NBC Sports has a gay problem

This is disappointing.

The network failed to identify Dustin Lance Black in the audience of the men's synchro diving finals as bronze-medalist Tom Daley's fiancé. Not boyfriend, not long-time friend... fiancé. And an Oscar-winning fiancé at that (read: public interest). They are, arguably, the "it" couple of the gay community, yet NBC didn't mention a word.

When NBC broadcast the match of Brazilian volleyball player Larissa França, they followed her to the stands where she embraced her wife. NBC commentator Chris Marlowe's color commentary?

"That is her husband. She married Lili in 2013 and Larissa is celebrating with her pals."

facebook's trending news widget

Given: the debate about the neutrality and sourcing (human vs. algorightm) of the "Trending News" widget in the sidebar of Facebook is a worthy one to have.

Problem: the nuance of that debate requires a patience that sometimes escapes the mainstream media - a problem exacerbated when the genesis of the story is caked in generalization and hysteria.

This morning, the writer of the Gizmodo story went on CBS This Morning, and gave an interview. In the middle of the interview he delivered this soundbite, which was then spliced out and replayed across the CBS Radio Network all morning long:

"What we found is that a select group of about 20 journalists - young 20-somethings, often ivy-league educated, or from private, East coast schools - are the ones that are sorting through the News Feed, and determining what people are able to see and, more importantly, what they're not able to see."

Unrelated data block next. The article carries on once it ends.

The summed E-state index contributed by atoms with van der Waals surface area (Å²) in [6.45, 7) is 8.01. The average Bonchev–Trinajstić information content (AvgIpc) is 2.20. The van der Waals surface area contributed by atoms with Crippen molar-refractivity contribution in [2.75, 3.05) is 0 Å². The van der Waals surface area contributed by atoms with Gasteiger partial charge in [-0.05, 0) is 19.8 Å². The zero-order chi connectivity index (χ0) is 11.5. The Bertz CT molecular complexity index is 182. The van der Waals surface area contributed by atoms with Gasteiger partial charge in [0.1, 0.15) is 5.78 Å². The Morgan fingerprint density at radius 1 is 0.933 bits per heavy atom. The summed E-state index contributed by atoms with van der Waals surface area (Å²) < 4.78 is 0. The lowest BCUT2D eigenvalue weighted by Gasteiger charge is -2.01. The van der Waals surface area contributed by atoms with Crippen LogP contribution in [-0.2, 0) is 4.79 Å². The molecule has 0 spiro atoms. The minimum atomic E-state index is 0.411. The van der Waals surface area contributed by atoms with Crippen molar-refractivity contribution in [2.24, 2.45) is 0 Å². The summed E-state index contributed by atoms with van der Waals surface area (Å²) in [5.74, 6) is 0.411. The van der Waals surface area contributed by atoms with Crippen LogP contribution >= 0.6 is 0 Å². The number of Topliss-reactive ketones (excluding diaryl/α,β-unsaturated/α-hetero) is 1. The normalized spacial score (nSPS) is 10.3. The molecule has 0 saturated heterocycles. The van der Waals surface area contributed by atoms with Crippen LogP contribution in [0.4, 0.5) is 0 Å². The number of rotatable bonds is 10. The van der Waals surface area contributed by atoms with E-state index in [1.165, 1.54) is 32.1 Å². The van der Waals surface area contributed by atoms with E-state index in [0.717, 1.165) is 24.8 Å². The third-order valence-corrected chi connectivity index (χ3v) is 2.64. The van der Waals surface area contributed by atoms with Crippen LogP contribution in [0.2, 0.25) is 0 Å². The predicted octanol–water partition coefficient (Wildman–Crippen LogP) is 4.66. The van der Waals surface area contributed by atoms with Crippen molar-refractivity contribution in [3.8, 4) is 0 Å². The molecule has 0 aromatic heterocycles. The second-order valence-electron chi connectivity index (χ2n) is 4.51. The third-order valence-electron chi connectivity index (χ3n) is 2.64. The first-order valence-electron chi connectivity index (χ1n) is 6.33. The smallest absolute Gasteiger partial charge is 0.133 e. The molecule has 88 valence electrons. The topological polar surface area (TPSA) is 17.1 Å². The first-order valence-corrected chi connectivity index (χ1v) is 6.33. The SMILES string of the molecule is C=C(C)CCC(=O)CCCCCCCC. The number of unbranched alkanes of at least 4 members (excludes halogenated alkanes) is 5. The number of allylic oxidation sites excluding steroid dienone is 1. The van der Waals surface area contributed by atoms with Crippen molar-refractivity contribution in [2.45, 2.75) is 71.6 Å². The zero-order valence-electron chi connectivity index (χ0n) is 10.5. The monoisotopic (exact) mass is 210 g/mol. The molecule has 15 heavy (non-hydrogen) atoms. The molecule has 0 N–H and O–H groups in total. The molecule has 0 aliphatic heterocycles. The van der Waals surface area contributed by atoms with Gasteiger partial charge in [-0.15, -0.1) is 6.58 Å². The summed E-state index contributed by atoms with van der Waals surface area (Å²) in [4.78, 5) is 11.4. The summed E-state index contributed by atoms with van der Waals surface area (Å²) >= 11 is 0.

Let aside the generalizations about education, what will be heard by most people in this soundbite is "random people are choosing what I see in my News Feed." The insinuation is wrong, and being this imprecise with language is irresponsible.

dawn of the megaleak

Fascinating look behind the curtain as the Panama Papers story was broken:

“How much data are we talking about?” Obermayer asked.

“More than you have ever seen,” the source responded, according to Obermayer.

If there’s some Moore’s Law of Leaks, however, it seems to be exponential. Just five years have passed since WikiLeaks’ Cablegate coup, and now the world is grappling with a whistleblower megaleak on a scale never seen before: 2.6 terabytes, well over a thousandfold larger.